Maybelene: “Hey, did you see the Netflix documentary about Elizabeth Holmes”
Sherri: “Yeah, and I also listened to the podcast.”
Me: “did you read “Bad Blood”? Best book I read all year. And there’s a movie in the works based on the book featuring…..ah fuck, you know, she’s one of the popular youngish actors…been in everything…like…
Sherri: “That football movie…..”
Maybelene: “yeah….and the Mop movie…..”
Me: “Right….jesus, this is killing me…
Maybelene: “yeah, one of the movies has something about “clouds” in the title…..”
Sherri: “Silver Linings Playbook!”
Maybelene: “Jennifer Lawrence!!!”
Me: “Yes! She’s playing Elizabeth Holmes!
This is my new normal.
Every conversation is a game of Charades. “First word, three syllables, sounds like bathroom”
Losing my reading glasses, fine. Losing muscle tone? So be it. But losing words?
I‘ve grown increasingly mortified in client meetings or regular everyday interactions when my conversation crashes into a brick wall, awkward pause hanging there until I shove a random word into the silent space and move on, hoping this mental lapse will be forgotten until I forget the next word.
Add this to the list of middle-age maladies that stokes terror when it first strikes.
“Is this early onset dementia? Alzheimer’s? Am I losing my fucking mind?” You speed read Web MD and Google the shit out of “forgets words in middle of sentence” and “can’t remember husband’s name.”
The frequency of these giant brain farts increases. My mind has chronic gas.
I start asking my contemporaries about my recent dumbing down.
“Happens to me all of the time.”
“Oh god yes, sucks”.
Recently, one of my dearest and most successful friends and I were planning a trip. We could barely get through the conversation without the “what’s the name of that country” when she peered at me over her reading glasses to exclaim, “how the fuck do we have jobs?”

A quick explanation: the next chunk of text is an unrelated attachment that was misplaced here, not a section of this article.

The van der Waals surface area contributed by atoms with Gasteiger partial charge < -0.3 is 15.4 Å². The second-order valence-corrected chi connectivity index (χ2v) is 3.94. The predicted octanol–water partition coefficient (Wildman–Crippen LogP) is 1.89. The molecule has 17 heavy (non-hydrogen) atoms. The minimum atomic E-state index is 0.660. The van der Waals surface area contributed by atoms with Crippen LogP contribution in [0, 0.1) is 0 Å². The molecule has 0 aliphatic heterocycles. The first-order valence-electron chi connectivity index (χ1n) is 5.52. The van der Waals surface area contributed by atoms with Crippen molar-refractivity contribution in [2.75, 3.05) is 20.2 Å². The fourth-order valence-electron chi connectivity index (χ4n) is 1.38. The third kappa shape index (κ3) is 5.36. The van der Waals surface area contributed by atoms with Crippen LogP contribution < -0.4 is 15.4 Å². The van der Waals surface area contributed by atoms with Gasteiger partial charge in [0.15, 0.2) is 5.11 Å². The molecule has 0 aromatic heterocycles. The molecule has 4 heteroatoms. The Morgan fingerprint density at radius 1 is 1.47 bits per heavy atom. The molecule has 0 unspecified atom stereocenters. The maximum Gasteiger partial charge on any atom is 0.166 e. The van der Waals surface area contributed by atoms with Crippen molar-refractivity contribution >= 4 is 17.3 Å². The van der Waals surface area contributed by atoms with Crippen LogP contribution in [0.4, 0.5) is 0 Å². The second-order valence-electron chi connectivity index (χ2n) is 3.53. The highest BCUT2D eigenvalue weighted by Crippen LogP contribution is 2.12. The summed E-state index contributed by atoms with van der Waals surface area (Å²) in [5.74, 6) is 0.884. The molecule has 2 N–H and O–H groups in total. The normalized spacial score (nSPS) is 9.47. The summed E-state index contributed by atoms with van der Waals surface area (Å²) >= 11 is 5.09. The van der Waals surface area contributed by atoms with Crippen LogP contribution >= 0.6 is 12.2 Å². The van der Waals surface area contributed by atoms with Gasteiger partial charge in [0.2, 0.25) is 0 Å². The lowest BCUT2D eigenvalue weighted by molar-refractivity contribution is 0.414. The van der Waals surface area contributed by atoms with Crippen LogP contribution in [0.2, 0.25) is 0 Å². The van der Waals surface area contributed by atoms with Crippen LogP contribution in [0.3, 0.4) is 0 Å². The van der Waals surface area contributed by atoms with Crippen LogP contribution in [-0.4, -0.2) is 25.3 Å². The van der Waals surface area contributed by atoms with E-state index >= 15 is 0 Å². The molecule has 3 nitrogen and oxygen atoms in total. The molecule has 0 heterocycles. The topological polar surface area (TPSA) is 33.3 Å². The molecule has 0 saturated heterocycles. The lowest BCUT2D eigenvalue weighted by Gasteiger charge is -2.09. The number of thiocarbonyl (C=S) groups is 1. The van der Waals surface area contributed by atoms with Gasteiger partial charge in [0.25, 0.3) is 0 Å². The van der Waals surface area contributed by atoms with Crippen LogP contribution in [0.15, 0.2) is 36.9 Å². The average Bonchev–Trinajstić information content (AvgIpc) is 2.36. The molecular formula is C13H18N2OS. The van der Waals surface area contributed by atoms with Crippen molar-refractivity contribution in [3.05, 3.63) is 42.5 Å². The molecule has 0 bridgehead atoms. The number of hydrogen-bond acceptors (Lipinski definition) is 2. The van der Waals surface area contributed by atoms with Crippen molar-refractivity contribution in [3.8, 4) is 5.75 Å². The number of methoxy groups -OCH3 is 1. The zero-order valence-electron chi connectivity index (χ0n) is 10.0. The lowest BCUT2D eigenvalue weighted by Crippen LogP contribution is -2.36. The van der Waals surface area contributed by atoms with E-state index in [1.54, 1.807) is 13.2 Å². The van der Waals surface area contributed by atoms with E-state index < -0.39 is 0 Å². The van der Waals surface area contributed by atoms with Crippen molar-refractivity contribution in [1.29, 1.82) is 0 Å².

I like to think that our years of knowledge and experiences have filled our brain to capacity, and there’s no more room for new information. We just need more bits of storage space. They say crosswords and Sudoku are can help expand and stretch our mind, the equivalent of mental pilates.
A few months ago, I met Jslow at The Drawing Room, a small art gallery in the Mission for the opening reception of Men&Women, which showcased the work of Kelly Castro, husband of Jslow’s friend Stacy.
When I extended my hand for the “nice to meet you” moment to Stacy, she looked at me a little funny. I asked where she lived. “Bernal Heights” she said. “What do you do” I asked. “Makeup artist” She said. Twenty minutes and half a glass of rose later, it dawns on me that I fucking KNOW Stacy – not only had I been to her Bernal Heights house, but she had done my makeup. I even wrote about it here. She was even in my phone.
But I fucking forgot. “I thought you didn’t like me” said Stacy, in reference to my cool reception. “No” I said. “I’m just old.”
But I guess the moral of this story is this:
The smartest people I know are going through the exact same thing. The more we talk about it, the less shame there is. The more honest we are, the more it’s okay. I’ve gotten into the habit of addressing the forgotten word elephant by shooting it when it happens, like, “I’ve lost the word I’m trying to find” – and laugh about it. This typically accomplishes one of two things: a) I relax and find a suitable word or b) the client/friend/other laughs and inserts the word for me!
Sometimes, there just are no words. And that’s okay too.